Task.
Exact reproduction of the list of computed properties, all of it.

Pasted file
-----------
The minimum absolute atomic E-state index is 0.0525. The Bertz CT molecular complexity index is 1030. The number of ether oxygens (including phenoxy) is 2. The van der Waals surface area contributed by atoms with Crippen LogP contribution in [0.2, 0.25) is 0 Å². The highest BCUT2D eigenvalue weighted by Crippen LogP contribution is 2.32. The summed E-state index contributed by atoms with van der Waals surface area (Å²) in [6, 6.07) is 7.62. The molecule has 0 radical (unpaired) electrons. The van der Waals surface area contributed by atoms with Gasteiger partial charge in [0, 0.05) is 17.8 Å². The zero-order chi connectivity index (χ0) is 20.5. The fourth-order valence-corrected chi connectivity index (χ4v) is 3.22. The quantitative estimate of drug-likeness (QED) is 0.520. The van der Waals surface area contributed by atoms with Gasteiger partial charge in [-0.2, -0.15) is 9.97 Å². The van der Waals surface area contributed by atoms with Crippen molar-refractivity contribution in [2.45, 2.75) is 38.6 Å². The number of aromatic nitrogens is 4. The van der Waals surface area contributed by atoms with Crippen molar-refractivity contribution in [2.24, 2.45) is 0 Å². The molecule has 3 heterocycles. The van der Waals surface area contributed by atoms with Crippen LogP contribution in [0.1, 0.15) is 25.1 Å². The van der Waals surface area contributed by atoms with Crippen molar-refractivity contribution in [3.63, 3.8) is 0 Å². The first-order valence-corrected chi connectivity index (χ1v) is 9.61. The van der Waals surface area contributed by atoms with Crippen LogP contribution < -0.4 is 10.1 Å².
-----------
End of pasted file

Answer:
The minimum absolute atomic E-state index is 0.0525. The Bertz CT molecular complexity index is 1030. The number of ether oxygens (including phenoxy) is 2. The van der Waals surface area contributed by atoms with Crippen LogP contribution in [0.2, 0.25) is 0 Å². The highest BCUT2D eigenvalue weighted by Crippen LogP contribution is 2.32. The summed E-state index contributed by atoms with van der Waals surface area (Å²) in [6, 6.07) is 7.62. The molecule has 0 radical (unpaired) electrons. The van der Waals surface area contributed by atoms with Gasteiger partial charge in [0, 0.05) is 17.8 Å². The zero-order chi connectivity index (χ0) is 20.5. The fourth-order valence-corrected chi connectivity index (χ4v) is 3.22. The quantitative estimate of drug-likeness (QED) is 0.520. The van der Waals surface area contributed by atoms with Gasteiger partial charge in [-0.2, -0.15) is 9.97 Å². The van der Waals surface area contributed by atoms with Crippen molar-refractivity contribution in [2.45, 2.75) is 38.6 Å². The number of aromatic nitrogens is 4. The van der Waals surface area contributed by atoms with Crippen molar-refractivity contribution in [2.24, 2.45) is 0 Å². The molecule has 3 heterocycles. The van der Waals surface area contributed by atoms with Crippen LogP contribution in [0.1, 0.15) is 25.1 Å². The van der Waals surface area contributed by atoms with Crippen molar-refractivity contribution in [3.63, 3.8) is 0 Å². The first-order valence-corrected chi connectivity index (χ1v) is 9.61. The van der Waals surface area contributed by atoms with Crippen LogP contribution < -0.4 is 10.1 Å².